Japan: Kingdom of Characters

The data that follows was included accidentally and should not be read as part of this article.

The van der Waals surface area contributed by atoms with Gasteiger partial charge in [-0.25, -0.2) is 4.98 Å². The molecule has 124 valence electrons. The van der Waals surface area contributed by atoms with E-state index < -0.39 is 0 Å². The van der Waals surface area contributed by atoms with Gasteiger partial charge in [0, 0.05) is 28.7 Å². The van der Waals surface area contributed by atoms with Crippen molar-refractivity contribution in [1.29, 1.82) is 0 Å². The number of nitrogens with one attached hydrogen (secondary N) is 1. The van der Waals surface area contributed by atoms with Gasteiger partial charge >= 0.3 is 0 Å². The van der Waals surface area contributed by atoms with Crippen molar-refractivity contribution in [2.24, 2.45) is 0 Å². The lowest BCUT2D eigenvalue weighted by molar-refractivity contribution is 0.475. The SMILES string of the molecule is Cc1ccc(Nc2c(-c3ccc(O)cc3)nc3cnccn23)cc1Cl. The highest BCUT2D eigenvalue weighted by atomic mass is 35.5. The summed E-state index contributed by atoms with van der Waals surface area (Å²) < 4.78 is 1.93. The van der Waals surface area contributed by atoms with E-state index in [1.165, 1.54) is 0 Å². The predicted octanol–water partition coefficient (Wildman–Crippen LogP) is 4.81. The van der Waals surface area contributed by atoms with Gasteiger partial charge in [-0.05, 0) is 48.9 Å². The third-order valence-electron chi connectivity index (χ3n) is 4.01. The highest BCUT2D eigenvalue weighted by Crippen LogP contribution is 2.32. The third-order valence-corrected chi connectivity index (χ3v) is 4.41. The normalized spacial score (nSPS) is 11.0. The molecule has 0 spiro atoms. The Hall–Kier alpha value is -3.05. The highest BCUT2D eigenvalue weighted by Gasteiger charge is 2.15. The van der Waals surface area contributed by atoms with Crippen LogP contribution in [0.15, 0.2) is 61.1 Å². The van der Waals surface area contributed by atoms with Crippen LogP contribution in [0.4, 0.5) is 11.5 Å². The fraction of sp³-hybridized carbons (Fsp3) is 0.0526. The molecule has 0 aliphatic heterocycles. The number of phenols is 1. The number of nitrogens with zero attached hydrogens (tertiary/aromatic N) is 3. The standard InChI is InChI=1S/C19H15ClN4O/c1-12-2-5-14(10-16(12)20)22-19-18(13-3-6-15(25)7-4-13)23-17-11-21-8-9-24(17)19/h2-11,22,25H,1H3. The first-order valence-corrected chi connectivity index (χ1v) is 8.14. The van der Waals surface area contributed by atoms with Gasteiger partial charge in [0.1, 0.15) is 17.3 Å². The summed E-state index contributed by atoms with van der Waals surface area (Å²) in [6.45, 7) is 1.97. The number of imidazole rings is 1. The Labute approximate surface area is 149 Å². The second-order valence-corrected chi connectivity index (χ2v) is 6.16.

For someone with the most basic of features – and indeed, no mouth at all – Hello Kitty, the animated Japanese cat created by toy company Sanrio in 1974, is able to express any number of emotions as she adorns everything from children’s toys to household appliances. While the pink cat is the most recognisable outside Japan, she’s just one of thousands of characters that have permeated Japanese life since the end of World War II, from manga comics and books, television, movies and computer games to everyday products, street signs and even medical supplies. In recent years, a subculture related to Japanese anime and manga has rapidly attracted world-wide attention. To make the most of this trend, the Japan Foundation has organized this traveling exhibition called Japan: Kingdom of Characters which examines characters as one radical aspect of this subculture. Organised in decades, Japan: Kingdom of Characters builds a continual picture of how the Japanese character phenomenon has developed from the 1950s and ‘60s through to now. The exhibition includes giant inflatable characters, anime figurines and toys and the recreation of a teenage girl’s bedroom in Japan, infused with Hello Kitty. In this exhibition, as we introduce the intimate relationship between characters and Japanese people, we hope that the visitors will gain a better understanding of the cultural and historical background behind the Japanese love of characters as well as the future of characters in contemporary Japan - The Japan Foundation Presented by the Japan Foundation and Tokyo Metropolitan Museum.